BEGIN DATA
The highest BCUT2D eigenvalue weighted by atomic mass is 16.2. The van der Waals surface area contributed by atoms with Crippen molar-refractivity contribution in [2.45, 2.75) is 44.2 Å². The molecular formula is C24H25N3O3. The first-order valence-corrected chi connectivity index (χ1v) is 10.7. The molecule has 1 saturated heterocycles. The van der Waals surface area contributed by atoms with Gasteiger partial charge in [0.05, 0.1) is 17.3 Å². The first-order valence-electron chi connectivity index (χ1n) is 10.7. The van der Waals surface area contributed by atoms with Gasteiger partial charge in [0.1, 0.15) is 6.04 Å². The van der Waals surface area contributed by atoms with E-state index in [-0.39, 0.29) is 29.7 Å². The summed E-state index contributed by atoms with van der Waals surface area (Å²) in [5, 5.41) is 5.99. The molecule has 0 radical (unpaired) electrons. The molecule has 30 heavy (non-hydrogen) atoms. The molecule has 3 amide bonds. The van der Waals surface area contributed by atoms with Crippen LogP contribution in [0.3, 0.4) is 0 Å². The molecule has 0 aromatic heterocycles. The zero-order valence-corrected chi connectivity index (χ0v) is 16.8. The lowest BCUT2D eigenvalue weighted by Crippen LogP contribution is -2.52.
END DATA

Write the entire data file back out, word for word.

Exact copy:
The highest BCUT2D eigenvalue weighted by atomic mass is 16.2. The van der Waals surface area contributed by atoms with Crippen molar-refractivity contribution in [2.45, 2.75) is 44.2 Å². The molecular formula is C24H25N3O3. The first-order valence-corrected chi connectivity index (χ1v) is 10.7. The molecule has 1 saturated heterocycles. The van der Waals surface area contributed by atoms with Gasteiger partial charge in [0.05, 0.1) is 17.3 Å². The first-order valence-electron chi connectivity index (χ1n) is 10.7. The van der Waals surface area contributed by atoms with Gasteiger partial charge in [0.1, 0.15) is 6.04 Å². The van der Waals surface area contributed by atoms with E-state index in [-0.39, 0.29) is 29.7 Å². The summed E-state index contributed by atoms with van der Waals surface area (Å²) in [5, 5.41) is 5.99. The molecule has 0 radical (unpaired) electrons. The molecule has 30 heavy (non-hydrogen) atoms. The molecule has 3 amide bonds. The van der Waals surface area contributed by atoms with Crippen LogP contribution in [0.3, 0.4) is 0 Å². The molecule has 0 aromatic heterocycles. The zero-order valence-corrected chi connectivity index (χ0v) is 16.8. The lowest BCUT2D eigenvalue weighted by Crippen LogP contribution is -2.52.